Should you take children to a festival?

By Francesca Baker

Festivals are some of my favourite – favourite things, places, feelings, events, experiences. As well as a vast array of art and entertainment, the chance to see the bands who soundtrack your days up close and discover new ones who will soundtrack days to come, they are brimming with creativity and bursting with the freeing feeling of dizzy excitement and escapism, where all are friends together. If I become a parent surely I will want to share this experience with my children? Or more selfishly, if I become a parent will I be prepared to forgo one of life’s greatest pleasures?

Whenever I see a dad at a festival with a little girl in her straw hat on his shoulders clapping her hands with glee, whilst he and his wife hold hands I get all misty eyed. Most children I see love the adventure of camping, falling asleep and waking up under the canvas. I love music and hope my children will to. This includes festivals.

But consider the practicalities. Muddy fields, drunken revellers, and paranoid parents do not a good combo make. Whilst 98% of the festival will be raving until 5am (minimum) you and your little ones will be considering this more the time to start waking. A seventy minute queue for the toilet is difficult to cope with for most people, let alone a little child. And all but the most avid fans start to get a bit twitchy after the seventh song of a set, so try being your average kid with the attention span of a peanut.

Not having children, and therefore having never taken them to a festival, I don’t know what the experience of taking your little ones must be like. I know I hate camping, get grouchy when I haven’t been fed, and often want to wander off and end up losing friends, so can not imagine what it is like for parents and children. Some people get angry at parents bringing their kids, but I think deep down they get more angry at parents not taking responsibility. If you think that your children will love all the things you love about festivals AND you are prepared to be responsible for them, by all means bring them, but consider a few things.

  1. You wouldn’t let your children run wild around a small town filled with thousands of people you don’t know, so don’t do the same at a festival. It is a place with all the dangers of a normal group of people, and all the benefits – both heightened.
  2. You can’t go raving until 5am off your face on legal or otherwise highs. It isn’t fair to your children or other revellers.
  3. Bring ear defenders and make your children wear them. Religiously. The average level of noise exposed to across a festival is 95-110dB, where 85dB is the highest safe level.
  4. Bring cereal bars and snacks. At an average £7 for a dodgy burger and a 45 minute queue, you don’t want to be buying food at all hours.
  5. Sleep in a family area to minimise the chances of a ‘happy reveller’ stumbling into your tent in the middle of the night.
  6. Bring hand sanitiser. Festivals are grubby.
  7. On this note, relax. They ARE grubby, and you can’t avoid this.
  8. Embrace all the other things at festivals, the dancing, theatre, comedy and creativity taht you usually eschew for finding the hot the band or sleeping off your hangover. This is the year to sack of the schedule (and the alcohol) and discover.
  9. There is plenty of family friendly festivals you can choose from – you can be sure your children will be safe there! Standon Calling, Green Man, Wilderness, Camp Bestival and Larmer have all won awards, or you can investigate Festival Kidz.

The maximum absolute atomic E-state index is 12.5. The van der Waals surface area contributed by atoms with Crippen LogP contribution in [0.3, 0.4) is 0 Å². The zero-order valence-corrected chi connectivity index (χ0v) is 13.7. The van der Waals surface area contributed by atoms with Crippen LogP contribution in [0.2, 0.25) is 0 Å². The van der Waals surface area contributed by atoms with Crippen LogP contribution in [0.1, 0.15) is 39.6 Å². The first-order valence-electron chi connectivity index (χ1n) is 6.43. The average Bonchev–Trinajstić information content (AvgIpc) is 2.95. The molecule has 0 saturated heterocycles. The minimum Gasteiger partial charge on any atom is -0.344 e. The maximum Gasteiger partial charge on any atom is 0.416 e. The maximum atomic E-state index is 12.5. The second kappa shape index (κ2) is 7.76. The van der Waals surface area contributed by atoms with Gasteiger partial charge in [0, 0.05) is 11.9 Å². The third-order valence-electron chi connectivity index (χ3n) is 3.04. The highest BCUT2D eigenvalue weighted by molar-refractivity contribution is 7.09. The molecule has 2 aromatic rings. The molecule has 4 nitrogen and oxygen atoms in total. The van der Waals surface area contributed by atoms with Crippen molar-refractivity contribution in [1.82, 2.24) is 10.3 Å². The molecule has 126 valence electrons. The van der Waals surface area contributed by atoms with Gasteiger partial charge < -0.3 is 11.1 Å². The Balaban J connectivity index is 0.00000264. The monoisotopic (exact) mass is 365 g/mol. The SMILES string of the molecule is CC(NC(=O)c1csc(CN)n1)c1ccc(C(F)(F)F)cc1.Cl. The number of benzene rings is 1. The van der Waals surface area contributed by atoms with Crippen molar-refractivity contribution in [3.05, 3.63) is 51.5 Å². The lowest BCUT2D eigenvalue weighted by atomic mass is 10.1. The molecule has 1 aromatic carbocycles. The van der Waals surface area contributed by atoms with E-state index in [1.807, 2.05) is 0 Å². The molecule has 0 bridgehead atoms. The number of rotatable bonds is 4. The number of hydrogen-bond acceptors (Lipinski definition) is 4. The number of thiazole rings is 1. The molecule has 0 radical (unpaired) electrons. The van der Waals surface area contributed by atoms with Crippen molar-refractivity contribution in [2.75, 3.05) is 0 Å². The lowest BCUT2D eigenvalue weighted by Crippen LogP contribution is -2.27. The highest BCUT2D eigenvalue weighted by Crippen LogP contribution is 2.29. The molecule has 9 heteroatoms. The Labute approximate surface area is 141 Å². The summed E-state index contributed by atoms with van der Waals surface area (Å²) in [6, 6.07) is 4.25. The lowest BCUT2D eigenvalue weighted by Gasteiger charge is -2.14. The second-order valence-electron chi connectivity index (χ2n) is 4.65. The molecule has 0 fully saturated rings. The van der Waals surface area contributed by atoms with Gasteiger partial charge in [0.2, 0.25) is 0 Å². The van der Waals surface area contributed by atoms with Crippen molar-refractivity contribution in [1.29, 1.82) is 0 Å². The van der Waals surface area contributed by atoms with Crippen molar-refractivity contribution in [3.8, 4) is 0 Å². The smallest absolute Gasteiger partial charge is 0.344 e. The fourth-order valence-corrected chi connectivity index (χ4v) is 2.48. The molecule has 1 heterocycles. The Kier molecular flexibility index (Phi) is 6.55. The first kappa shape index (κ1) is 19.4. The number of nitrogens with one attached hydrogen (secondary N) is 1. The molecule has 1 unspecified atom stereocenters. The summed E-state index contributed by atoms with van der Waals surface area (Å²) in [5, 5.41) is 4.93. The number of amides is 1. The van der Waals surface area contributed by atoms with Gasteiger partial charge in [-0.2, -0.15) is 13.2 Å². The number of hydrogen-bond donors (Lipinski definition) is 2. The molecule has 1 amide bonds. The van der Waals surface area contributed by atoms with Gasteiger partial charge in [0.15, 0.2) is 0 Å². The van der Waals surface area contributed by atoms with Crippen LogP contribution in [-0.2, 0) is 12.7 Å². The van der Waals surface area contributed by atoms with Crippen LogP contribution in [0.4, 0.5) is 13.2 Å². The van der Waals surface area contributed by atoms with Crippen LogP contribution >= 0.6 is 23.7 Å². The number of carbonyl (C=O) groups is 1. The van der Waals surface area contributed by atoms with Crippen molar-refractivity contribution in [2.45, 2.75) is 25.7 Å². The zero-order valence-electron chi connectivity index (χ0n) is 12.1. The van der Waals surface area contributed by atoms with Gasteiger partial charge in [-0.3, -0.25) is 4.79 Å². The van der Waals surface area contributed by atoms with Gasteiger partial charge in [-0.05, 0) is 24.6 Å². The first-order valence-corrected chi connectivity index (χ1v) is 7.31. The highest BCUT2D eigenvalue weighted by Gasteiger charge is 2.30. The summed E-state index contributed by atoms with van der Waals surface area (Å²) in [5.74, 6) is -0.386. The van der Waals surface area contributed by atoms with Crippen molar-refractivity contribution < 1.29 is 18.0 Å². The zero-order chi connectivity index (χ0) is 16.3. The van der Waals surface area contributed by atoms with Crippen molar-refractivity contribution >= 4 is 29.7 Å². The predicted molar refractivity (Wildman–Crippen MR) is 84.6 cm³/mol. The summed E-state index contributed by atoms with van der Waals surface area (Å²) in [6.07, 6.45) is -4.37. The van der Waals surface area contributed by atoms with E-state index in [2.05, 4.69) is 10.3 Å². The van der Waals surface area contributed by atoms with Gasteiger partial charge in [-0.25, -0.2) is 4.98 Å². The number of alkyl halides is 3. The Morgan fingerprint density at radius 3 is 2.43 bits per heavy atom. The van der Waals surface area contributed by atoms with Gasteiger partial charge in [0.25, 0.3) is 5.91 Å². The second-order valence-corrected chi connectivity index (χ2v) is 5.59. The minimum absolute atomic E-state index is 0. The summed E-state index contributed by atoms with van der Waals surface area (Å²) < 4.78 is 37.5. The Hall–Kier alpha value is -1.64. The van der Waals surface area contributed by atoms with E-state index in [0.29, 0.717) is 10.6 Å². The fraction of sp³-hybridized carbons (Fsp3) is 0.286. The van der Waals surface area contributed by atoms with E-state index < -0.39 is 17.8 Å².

For more ideas about family festivals, check out our post!

Comments (5)

  • A field somewhere says:

    Absolute nonsense! I’ve been going to festivals most of my life and taken my kids from just a few months old.

    Festivals are one of the safest places to let kids run free. Yes there are drunk people, yes there are dangers but I truly believe that if you choose a festival wisely and go with friends with kids you can’t fail but have a fabulous time.

    Agreed, if your kids don’t enjoy it then don’t do it but kids are resilient and they basically feed off their parents enjoyment. If you are having fun they will. And festivals are full of fun.

    If you have done festivals prior to having kids then you can’t expect to have the same carefree experience but you will have an all together new experience. Seeing a festival through the eyes of a child.

    Chill out and get your family to a field somewhere!

    (Here’s some tips if you are still freaking out… )

  • Romany at Festival Kidz says:

    Thanks so much for the mention!

    Our whole website is dedicated to arming families with as much information as they need to decide whether taking their children to a festival is the right thing for them (and hopefully they come to the conclusion that it is!

    Most families have such an amazing time together if they know what to expect and have chosen one that meets all their expectations and needs.

    Hope to see you all in a sunny field next summer?

    Romany x

    Editor –

  • Pingback: Acitivities and Events for Kids
  • Anna says:

    As the article says – you don’t have kids so have never taken them to a festival. I used be up all week for glastonbury never stopping the party, but once you’re a parent you discover different sides of festivals. Admittedly there are some I wouldnt take my kids to, but there are a lot with amazing kids fields, green fields, healing areas, acoustic zones, and other families to hang out with. I also object to the general perpetuation of the myth that parents at festivals act exactly as people who don’t have kids or have left them at home – I can assure you I don’t even have more than a few sips of cider! There are many sides to festivals, you just have to llok outside the box.

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